Minnesota man charged with smuggling turtles in packages marked as toys

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Box turtles.

By Eric Freedman

A federal grand jury in St. Paul, Minnesota, has charged a man in connection with a plan to illegally export North American box turtles to Hong Kong.

The indictment, based on a U.S. Fish & Wildlife Service investigation, accuses Rene Vargas of illegally shipping 38 box turtles in packages falsely marked as “toys” or “components” last year.

However, the feds are unusually closed-lipped about the case despite announcing the felony indictment in a publicity-seeking press release.

Neither the press release nor the indictment discloses where the turtles came from, whether they actually left the U.S., the condition of their health or where they are now. Neither a public affairs officer for the U.S. Attorney’s Office, Tasha Zerna, nor a public affairs officer for the Fish & Wildlife Service, Tina Shaw, would provide any details.

What is known is that box turtles are “in decline due to loss of habitat and illegal trade, including export to Hong Kong and China for use in food, traditional medicine and to be kept as pets,” the U.S. Attorney’s Office said in its press statement.

The species lives throughout the Eastern U.S. as far west as Michigan, and in Mexico, but it’s not found in the wild in Minnesota, according to Richard Baker, the state endangered species coordinator in the Minnesota Department of Natural Resources.

Baker said the DNR wasn’t involved in the investigation. He speculated that the turtles may have been discovered at the Minneapolis-St. Paul International Airport, where the Fish & Wildlife Service maintains an office.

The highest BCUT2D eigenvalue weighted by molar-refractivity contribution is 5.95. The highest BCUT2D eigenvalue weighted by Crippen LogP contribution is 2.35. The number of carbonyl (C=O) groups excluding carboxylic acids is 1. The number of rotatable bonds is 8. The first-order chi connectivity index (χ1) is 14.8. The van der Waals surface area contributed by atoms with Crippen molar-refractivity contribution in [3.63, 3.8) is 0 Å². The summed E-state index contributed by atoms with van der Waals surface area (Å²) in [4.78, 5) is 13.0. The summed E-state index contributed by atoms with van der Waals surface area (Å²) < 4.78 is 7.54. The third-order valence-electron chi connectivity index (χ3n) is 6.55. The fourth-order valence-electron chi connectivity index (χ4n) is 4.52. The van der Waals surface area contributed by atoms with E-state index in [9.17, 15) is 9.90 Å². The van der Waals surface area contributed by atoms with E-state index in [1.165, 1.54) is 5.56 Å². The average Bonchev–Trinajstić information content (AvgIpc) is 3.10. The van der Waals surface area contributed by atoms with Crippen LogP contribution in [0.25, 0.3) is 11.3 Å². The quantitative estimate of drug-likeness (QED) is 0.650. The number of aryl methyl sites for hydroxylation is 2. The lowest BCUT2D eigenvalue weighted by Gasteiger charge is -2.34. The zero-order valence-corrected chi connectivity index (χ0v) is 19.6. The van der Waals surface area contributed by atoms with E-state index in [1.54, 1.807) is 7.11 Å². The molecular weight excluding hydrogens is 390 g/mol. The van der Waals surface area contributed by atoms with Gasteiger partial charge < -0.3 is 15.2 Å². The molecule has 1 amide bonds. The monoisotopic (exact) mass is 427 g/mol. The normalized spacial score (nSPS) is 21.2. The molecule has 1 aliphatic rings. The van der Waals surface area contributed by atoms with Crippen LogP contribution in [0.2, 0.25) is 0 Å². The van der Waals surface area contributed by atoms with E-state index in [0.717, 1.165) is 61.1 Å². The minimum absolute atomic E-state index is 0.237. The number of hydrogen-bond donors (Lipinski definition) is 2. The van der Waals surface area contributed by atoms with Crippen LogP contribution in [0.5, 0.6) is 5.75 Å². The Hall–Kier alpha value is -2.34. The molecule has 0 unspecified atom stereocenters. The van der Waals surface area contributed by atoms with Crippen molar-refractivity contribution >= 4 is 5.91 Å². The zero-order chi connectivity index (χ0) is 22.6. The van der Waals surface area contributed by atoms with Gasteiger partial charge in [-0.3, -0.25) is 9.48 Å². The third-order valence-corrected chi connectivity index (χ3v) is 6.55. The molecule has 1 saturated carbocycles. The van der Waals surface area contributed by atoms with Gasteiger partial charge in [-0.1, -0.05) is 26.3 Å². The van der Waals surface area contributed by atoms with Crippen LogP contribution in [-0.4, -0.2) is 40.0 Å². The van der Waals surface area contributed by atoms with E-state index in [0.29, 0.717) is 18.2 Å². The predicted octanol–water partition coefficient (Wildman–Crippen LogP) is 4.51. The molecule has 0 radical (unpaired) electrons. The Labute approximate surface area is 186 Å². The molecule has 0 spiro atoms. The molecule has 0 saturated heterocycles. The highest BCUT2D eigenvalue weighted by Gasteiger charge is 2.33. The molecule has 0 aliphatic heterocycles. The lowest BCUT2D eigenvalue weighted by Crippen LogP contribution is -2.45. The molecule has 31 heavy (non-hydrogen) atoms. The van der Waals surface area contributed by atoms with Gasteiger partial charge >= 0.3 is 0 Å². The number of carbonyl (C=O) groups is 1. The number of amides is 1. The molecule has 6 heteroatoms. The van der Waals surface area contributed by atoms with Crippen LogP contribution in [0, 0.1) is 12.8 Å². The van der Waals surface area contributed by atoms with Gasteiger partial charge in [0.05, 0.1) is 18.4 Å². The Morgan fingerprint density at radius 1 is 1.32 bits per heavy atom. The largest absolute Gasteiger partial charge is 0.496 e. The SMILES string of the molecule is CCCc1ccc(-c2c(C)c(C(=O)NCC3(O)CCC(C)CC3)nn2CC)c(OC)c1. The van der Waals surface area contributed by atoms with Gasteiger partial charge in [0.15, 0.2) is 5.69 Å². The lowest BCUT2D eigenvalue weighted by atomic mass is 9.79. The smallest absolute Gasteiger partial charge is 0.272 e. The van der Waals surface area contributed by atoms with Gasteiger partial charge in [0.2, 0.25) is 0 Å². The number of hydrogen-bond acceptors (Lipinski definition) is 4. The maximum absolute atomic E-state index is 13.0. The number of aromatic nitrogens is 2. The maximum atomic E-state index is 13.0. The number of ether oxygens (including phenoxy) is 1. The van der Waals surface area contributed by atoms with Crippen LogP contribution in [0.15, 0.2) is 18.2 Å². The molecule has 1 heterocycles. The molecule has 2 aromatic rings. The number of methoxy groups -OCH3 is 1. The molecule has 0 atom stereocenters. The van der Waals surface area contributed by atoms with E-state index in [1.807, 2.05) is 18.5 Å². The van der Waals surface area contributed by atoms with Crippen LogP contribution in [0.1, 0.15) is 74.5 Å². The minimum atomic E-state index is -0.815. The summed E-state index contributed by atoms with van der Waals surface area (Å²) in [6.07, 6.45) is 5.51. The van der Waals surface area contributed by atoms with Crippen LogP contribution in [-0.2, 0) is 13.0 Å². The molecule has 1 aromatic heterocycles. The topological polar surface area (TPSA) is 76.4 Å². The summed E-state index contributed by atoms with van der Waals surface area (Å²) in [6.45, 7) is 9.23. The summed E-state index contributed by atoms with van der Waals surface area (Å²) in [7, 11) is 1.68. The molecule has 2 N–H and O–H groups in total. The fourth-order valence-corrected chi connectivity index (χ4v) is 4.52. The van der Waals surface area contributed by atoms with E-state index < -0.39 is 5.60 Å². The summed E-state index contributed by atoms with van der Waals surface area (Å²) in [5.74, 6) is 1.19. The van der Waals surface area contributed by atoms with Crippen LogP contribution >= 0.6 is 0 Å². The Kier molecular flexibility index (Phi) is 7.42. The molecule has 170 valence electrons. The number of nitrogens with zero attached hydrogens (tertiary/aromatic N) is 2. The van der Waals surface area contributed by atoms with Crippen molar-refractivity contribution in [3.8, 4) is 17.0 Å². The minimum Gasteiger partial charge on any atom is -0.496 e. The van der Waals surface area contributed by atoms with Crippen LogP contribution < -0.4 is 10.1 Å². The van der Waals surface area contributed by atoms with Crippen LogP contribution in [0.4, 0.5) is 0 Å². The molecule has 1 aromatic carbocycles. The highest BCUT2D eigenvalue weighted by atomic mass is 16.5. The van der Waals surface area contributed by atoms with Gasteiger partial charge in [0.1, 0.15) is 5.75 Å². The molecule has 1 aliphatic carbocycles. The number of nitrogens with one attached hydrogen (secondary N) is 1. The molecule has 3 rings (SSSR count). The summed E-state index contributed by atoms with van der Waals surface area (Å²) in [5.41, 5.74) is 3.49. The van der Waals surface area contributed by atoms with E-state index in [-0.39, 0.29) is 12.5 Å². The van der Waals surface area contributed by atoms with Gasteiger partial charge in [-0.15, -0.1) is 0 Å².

Box turtles are covered by the Convention on International Trade in Endangered Species of Wild Fauna and Flora, according to the indictment. That international treaty protects species that don’t currently face extinction but could go extinct without trade controls.

Federal law makes it illegal to export wildlife “without prior approval from and inspection by the Fish & Wildlife Service and proper documentation,” the indictment said. Federal law also requires an export permit.

Vargas, who lives in St. Paul, is charged with deliberately providing false information on international shipping forms for three packages. The first was on a June 1, 2017, package containing 10 turtles but mislabeled as “toys.” The other two were on June 14, 2017, packages labeled as containing “components” but actually containing 12 turtles and 16 turtles.

A false labeling violation carries a maximum possible sentence on conviction of five years in prison and a $250,000 fine, Zerna said.

Court records show Vargas is scheduled to appear in court Wednesday, Aug. 22, in front of U.S. Magistrate Judge Hildy Bowbeer. No defense lawyer appears in the court file.

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